Deadliest Catch, the fourth season of which is currently airing on the Discovery Channel, is an exciting documentary-style reality show in which crews fishing for crab in the Bering Sea do battle with nature and risk their lives on an almost-daily basis to get their jobs done. By contrast, Deadliest Catch: Alaskan Storm is a slow-paced strategy game of sorts, in which you captain one of the aforementioned crews and do battle with choppy frame rates, console-freezing bugs, and dangerous levels of boredom while scouring the sea for something resembling fun.
Don't let the pretty screenshot fool you, the water looks far better than anything else in the game.
Your first port of call in Deadliest Catch will be the Missions mode, because you have to beat the first four of its 20-plus challenges to unlock Career mode. Those four challenges are interactive tutorials in which the star of the show, Captain Sig of the Northwestern, talks you through the basic controls necessary for navigating and maintaining your chosen boat while fishing for crabs and managing your crew.
After choosing one of five boats to captain, your first job in Career mode is to hire a crew. There are plenty of potentials to choose from, and while all of them are capable of getting the job done, the guys demanding a larger slice of the season's profits are invariably worth the money. You need a deck boss, three deckhands, and a bait boy to start fishing, and somewhere in that mix you need guys who can double as engineers, cooks, and medics. Before leaving the harbor you can also stock up on fuel, crab pots, and bait, as well as carry out any necessary repairs and upgrades. All of these chores are dealt with via a menu system that's functionally sound but not even remotely interesting. The controls are easy to pick up, but that's mainly because, in Career mode, you simply don't have to do very much.
As a captain in Deadliest Catch: Alaskan Storm you never leave the wheelhouse of your chosen boat, and you spend the majority of your time performing mundane, repetitive tasks. You check the crab survey information on your map to locate good fishing spots, you mark your intended fishing locations using a plotter, and then you control your boat's speed and course as you travel between them, making sure to slow down when your crew is attempting to retrieve pots that you left to soak earlier. Controlling your speed and course is occasionally made challenging by bad weather, but if you turn your autopilot on and take advantage of the option to speed up time, you can bypass the worst of it before you encounter anything resembling gameplay.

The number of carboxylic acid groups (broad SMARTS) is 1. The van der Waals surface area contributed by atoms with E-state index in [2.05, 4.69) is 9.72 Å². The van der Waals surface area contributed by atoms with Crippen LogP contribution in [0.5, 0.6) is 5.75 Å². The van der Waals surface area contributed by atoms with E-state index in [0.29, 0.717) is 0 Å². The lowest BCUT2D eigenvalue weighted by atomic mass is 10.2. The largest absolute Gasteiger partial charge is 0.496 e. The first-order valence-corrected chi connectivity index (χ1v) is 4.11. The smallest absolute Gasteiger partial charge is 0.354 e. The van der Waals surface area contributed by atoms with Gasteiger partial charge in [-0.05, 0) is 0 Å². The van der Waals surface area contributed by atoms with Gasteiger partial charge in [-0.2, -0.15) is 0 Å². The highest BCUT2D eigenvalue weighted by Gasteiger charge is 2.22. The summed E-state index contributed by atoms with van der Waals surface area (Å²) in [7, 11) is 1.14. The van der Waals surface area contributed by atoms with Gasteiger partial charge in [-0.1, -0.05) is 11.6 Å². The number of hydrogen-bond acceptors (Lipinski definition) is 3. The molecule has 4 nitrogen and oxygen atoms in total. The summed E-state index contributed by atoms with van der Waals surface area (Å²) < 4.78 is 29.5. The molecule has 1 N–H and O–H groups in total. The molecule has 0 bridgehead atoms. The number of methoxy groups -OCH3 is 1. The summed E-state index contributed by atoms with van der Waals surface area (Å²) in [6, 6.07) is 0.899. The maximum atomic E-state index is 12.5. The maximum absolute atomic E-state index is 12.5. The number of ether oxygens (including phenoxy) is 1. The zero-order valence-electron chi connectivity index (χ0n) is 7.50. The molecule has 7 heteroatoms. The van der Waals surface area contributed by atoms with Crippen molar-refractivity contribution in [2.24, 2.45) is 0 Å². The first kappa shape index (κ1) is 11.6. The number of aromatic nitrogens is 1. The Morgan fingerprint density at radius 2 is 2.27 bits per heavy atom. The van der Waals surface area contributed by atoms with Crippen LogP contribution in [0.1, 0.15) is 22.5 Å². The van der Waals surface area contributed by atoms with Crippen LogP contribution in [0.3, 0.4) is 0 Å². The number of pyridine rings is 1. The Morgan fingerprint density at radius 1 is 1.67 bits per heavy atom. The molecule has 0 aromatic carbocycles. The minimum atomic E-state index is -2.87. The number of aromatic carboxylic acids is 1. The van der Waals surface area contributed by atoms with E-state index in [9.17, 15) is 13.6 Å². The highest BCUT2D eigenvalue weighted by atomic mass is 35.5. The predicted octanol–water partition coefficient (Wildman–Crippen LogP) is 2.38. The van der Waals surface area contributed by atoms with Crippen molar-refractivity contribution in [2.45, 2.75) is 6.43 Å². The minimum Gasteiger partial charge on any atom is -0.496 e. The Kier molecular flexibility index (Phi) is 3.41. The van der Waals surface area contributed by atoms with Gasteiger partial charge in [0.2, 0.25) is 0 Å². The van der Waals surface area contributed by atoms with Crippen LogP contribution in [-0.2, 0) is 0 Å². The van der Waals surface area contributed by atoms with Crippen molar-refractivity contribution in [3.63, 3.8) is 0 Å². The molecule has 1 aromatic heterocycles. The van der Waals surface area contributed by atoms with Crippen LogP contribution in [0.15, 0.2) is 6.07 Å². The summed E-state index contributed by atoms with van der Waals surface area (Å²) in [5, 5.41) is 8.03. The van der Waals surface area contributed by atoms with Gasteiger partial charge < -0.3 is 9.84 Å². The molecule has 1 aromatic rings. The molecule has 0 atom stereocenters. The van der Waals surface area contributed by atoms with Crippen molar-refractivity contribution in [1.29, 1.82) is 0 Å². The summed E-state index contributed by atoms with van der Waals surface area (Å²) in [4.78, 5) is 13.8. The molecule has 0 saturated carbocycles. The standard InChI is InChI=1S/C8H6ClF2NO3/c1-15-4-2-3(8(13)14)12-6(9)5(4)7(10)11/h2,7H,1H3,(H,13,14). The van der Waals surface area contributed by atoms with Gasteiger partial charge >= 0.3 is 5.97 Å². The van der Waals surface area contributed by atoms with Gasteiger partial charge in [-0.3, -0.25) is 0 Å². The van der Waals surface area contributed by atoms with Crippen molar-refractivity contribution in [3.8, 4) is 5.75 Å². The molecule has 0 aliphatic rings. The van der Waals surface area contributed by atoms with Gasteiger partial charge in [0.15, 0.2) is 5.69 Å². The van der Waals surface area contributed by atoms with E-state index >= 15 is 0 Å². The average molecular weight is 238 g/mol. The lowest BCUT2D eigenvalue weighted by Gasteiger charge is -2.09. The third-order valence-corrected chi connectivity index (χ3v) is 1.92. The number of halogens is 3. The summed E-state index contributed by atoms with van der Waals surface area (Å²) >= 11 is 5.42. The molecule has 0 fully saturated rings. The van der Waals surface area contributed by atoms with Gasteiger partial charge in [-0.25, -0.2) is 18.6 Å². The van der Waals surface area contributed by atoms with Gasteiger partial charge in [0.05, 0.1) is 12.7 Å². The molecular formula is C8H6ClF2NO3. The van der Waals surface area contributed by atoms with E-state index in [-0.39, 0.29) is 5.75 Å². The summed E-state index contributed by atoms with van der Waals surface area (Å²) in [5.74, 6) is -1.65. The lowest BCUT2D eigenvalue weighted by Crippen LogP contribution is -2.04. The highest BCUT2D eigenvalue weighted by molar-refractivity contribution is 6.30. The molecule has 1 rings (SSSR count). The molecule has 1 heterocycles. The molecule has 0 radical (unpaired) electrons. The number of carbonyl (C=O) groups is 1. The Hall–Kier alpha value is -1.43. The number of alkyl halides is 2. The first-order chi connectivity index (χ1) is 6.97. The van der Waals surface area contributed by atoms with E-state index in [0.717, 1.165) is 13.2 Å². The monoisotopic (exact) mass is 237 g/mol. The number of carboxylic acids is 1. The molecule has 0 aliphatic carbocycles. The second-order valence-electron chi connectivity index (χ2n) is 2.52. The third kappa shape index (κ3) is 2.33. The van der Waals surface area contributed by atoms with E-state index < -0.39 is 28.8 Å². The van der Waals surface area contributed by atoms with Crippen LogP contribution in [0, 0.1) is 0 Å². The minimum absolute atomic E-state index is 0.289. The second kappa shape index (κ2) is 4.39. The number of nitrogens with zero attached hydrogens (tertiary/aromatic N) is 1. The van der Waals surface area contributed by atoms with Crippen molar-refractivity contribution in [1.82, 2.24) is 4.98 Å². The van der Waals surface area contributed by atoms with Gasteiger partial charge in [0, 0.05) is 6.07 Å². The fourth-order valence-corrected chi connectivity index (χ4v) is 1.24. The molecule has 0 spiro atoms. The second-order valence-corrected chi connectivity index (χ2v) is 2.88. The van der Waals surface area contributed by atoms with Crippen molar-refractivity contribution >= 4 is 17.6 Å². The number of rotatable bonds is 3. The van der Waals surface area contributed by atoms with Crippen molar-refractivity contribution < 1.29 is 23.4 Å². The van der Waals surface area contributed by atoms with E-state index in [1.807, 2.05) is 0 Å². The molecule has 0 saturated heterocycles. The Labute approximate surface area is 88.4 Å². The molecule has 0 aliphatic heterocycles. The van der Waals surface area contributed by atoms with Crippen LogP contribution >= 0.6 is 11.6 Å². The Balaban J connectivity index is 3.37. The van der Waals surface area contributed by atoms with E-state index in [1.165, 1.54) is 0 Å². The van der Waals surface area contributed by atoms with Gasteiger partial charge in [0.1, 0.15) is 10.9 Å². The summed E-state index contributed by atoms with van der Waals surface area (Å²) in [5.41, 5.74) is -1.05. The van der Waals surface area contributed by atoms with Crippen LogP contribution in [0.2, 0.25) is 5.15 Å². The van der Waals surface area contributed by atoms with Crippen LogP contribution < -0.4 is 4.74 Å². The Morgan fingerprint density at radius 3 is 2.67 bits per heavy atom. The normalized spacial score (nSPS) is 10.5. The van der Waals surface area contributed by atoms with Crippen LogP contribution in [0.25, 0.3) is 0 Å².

It's the other members of your crew that get to do all of the "fun" stuff, though they won't lift a finger--not even to save an overboard colleague from drowning--unless you tell them to. With the push of a single button you can set your crew to one of four modes: drop pots, retrieve pots, chip ice, or rest. That last one is especially important, because tired crew members are more likely to have accidents and potentially put themselves out of action for the remainder of your season. More specific orders can be given by using a rudimentary conversation system to interact with your crew one-on-one, but these are rarely necessary unless you're experiencing mechanical problems that your engineer hasn't noticed or need to coordinate the rescue of a man overboard.
You're the only member of the crew who never gets to set foot on this deck.